Remember Rentaghost? That’s right, the kids show from the early ‘80s, in which spooks and ghouls and freaks and fools were available for hire, and proceeded to act very camply. Perhaps electronic artist/architect/handyman Usman Haque has a 21st Century version of the service in mind, having found a way to artificially give you the heebie-jeebies. As highlighted on Boing Boing, he’s requesting volunteers from the London area to take part in a simulated spook-out.
Parapsychologists (if they actually exist – where’s the photographic evidence?) often attribute ghostly goings-on to physical phenomena, such as variations in temperature, humidity and electromagnetic fields. Haque now intends to test this by creating a ‘haunted space’ and documenting people’s reactions. By tweaking the conditions, and using suitable controls, he’ll check if we really can sense the things we’re not supposed to be able to.
Haque’s work taps into the electromagnetic world we all experience every day, yet take for granted. How often do we consider what’s really going on when we use the remote to flick through channels, or blast our food in the microwave? Visible light is the only part of the electromagnetic spectrum we’re supposed to be able to sense. But if you remember back to your school physics lessons, this just forms one tiny part of the spectrum. What if we could see UV, feel radio waves and appreciate the beauties of microwaves? Says Haque:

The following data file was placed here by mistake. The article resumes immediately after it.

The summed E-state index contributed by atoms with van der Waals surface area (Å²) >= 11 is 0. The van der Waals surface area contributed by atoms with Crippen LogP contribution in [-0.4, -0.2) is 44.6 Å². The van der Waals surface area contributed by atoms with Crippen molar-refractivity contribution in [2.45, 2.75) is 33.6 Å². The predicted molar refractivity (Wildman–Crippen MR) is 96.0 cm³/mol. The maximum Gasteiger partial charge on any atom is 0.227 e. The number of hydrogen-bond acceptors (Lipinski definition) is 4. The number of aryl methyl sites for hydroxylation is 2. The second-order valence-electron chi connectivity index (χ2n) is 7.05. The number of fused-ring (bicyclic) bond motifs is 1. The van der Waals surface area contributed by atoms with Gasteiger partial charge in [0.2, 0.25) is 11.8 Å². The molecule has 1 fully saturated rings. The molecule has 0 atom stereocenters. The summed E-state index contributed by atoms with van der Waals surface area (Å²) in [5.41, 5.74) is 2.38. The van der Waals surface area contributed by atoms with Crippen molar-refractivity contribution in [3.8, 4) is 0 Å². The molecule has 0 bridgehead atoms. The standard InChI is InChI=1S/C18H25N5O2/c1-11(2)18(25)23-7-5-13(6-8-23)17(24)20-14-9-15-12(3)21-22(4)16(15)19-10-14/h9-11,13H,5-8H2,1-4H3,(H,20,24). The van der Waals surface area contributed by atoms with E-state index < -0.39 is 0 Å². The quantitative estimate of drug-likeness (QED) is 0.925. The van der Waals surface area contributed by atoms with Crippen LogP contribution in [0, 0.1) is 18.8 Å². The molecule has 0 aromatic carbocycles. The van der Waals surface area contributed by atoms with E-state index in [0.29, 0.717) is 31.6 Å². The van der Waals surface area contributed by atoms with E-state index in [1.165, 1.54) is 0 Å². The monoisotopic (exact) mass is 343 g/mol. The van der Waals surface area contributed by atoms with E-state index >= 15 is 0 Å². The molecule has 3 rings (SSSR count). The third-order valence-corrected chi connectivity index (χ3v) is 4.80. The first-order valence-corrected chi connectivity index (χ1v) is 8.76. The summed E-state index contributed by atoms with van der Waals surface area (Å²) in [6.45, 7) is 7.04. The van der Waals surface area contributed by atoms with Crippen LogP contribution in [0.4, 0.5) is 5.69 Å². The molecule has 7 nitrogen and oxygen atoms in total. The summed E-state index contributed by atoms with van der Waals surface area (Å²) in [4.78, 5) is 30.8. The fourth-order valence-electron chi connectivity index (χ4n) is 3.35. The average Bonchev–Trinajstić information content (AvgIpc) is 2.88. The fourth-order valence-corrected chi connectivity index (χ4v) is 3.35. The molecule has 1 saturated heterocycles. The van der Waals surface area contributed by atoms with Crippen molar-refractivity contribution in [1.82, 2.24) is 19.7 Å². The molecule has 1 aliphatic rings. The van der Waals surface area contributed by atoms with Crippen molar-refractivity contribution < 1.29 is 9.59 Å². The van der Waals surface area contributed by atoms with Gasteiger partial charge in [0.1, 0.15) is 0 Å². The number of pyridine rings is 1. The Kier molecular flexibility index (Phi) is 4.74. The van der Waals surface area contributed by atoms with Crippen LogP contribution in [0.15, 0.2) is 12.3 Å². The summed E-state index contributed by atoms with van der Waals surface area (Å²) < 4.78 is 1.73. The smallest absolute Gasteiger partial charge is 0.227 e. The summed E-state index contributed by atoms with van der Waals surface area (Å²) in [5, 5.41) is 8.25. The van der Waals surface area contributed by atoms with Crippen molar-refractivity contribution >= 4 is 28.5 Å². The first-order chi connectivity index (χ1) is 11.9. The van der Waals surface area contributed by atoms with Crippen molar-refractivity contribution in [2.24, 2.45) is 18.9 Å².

The electromagnetic environment is a physical space, but it's beyond our tangible sensing. Technology like mobile phones are making us more aware of it, but we have no idea how it looks or sounds.
Last year, Haque released a giant raft of helium balloons above the National Maritime Museum, Greenwich during a lunar eclipse. The so-called ‘Sky Ear’ contained a Carphone Warehouse-worth of mobile phones wired up to a mash of LEDs and EM sensors. The LEDs flashed and fluctuated in response to changes in the electromagnetic environment, and people were encouraged to call the mobiles to hear the ‘sferics’ and ‘whistlers’ of what he calls the ‘hertzian topography’.
His new work looks at the interface between technology and the paranormal, and at the rate Haque seems to coin words, is likely to become known as paratechnormalgy. If you fancy going along to his ‘lab’ in Finsbury Park to have the willies put up you, follow the instructions here.
Remeber what you see is not a mystery but...fluctuations in the electromagnetic Hertzo-Gaussian toposphere.